Sibson was one of a handful of sculptors and stonemasons that were doing restoration work on the cathedral. In his writings, he described one of the men working on the project as a “hunchback sculptor.” He refers to his reclusive, quiet nature and his distaste of mingling with the other men. Another figure that he mentions frequently is a man named Trajan, who he calls a friendly, congenial father figure.

In an early version of Les Miserables, the main character is named Jean Trejean. In the journals, both the names Trajin and Trajan are used, and it’s said that he lived in Saint Germain-des-Pres, the same town that Hugo lived at the time.

2 Simon Magnus
Faust

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Faust is the story of a man who makes a deal with the devil, agreeing to sell his soul for earthly riches in this life. Goethe’s work is thought to be deeply rooted in the Gnostic tradition. It’s characterized by the achievement of transcendence by intuitive means while everything that’s on Earth is suffering, merely a means to the end. It also preaches that the suffering isn’t the fault of humans, but the fault of the creator of mankind.

One of the characters in the Gnostic mythology is called Simon Magnus, or Simon the Sorcerer. He’s also occasionally referred to as Simon Faustus, from the Latin favustus that translates to “the favored one.” In The Book of Acts, Simon tries to buy favor and the power of the divine from two of the apostles, John and Peter. He supposedly already had the ability to fly, to turn base metals into gold, and had mastered the powers of telekinesis. When Peter declines his offer to buy the divine and scolds him for wanting power only for selfish reasons, Simon challenges the apostle to a duel, where he is exposed as a fraud. Within the church, he was known as a fraud and a heretic, and was occasionally even associated with the Antichrist. He’s the perfect figure to sell his soul to the devil.

In Goethe’s version, Faust is seen in the company of a woman who he believes to be the reincarnation of Helen of Troy. Simon Magnus also has a similar companion in a woman who is sometimes called Sophia and sometimes referred to as Helena.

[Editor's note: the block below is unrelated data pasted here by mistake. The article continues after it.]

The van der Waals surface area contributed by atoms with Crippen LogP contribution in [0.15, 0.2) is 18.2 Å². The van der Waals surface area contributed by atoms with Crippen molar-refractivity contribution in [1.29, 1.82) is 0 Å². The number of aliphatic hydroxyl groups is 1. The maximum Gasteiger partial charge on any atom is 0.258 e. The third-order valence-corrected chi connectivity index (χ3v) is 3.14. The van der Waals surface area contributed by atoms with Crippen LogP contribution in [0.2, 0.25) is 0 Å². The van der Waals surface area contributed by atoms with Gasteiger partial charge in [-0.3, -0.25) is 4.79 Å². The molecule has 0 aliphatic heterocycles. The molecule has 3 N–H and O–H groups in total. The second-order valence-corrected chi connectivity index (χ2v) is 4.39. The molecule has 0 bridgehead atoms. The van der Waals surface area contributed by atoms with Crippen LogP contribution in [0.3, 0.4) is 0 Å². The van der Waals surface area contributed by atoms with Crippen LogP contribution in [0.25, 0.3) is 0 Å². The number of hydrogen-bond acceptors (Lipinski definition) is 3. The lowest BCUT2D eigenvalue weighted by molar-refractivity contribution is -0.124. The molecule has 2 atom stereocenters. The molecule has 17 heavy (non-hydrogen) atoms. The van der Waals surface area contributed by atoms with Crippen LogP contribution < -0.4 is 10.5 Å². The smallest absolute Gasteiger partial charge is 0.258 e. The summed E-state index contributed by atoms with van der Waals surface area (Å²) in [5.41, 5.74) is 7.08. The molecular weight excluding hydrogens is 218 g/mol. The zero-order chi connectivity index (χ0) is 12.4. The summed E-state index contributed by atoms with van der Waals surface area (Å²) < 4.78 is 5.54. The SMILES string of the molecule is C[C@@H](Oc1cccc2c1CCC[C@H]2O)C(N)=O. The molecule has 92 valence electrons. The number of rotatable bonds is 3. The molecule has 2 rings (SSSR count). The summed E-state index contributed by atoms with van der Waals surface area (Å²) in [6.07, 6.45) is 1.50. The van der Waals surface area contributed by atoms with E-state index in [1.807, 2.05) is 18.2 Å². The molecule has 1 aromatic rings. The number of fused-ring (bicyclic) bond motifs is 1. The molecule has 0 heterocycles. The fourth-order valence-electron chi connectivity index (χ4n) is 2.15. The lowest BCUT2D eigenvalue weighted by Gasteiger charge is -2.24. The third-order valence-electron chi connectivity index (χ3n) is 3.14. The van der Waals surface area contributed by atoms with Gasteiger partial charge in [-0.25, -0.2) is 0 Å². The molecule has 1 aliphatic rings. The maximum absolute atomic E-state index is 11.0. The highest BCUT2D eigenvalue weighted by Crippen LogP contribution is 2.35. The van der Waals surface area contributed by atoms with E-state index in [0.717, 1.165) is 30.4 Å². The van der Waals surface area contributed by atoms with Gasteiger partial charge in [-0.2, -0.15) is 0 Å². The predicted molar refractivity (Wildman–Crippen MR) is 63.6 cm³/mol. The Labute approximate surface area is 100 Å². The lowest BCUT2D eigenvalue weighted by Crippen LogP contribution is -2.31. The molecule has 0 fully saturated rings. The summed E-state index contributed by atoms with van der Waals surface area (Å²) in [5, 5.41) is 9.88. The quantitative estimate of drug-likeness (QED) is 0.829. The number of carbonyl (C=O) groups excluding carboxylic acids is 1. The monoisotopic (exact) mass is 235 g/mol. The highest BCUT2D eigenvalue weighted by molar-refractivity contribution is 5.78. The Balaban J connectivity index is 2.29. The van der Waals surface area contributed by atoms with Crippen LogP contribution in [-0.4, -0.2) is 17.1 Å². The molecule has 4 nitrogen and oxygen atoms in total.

1 Giovanni Aldini And George Foster
Dr. Frankenstein And His Monster

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The inspiration for Dr. Frankenstein, Giovanni Aldini, was an Italian physicist who also thought he could bring the dead back to life with the power of electricity. Aldini started his experimentation with animals. His uncle, Luigi Galvani, was well-known for making frogs’ legs twitch with applied electricity. Aldini went further, performing the same experiments—in public and with apparent success—on dead cows, sheep, and pigs.

In his native Italy, attending one of his demonstrations was something of a night out on the town. He knew he would be able to do the same thing with a person, if only he had a complete corpse. Unfortunately, Italy beheaded their criminals, and bringing back a headless body was beyond even him. He eventually turned to England, who hanged their criminals.

When George Foster was executed for the murder of his wife and children, Aldini got the body. He tried reanimating it at the Royal College of Surgeons, and even though he got it to twitch and convulse, it remained dead. The battery on his device died, and he blamed that for his failure.

He remained the talk of London for some time, and one of the witnesses to the spectacle was a doctor named Anthony Carlisle. It wasn’t long after the demonstration that he attended a Sunday get-together with friends at the home of one William Godwin. In attendance—listening to the gruesome, gory tale about the dead, convulsing body, the arc of electricity, the twitching of eyes, hands, and face—was Godwin’s wife, Jane Clairmont, and his daughter by his first wife, Mary Wollstonecraft. This girl, named Mary Wollstonecraft Godwin, would later be known as Mary Shelley, the author of Frankenstein.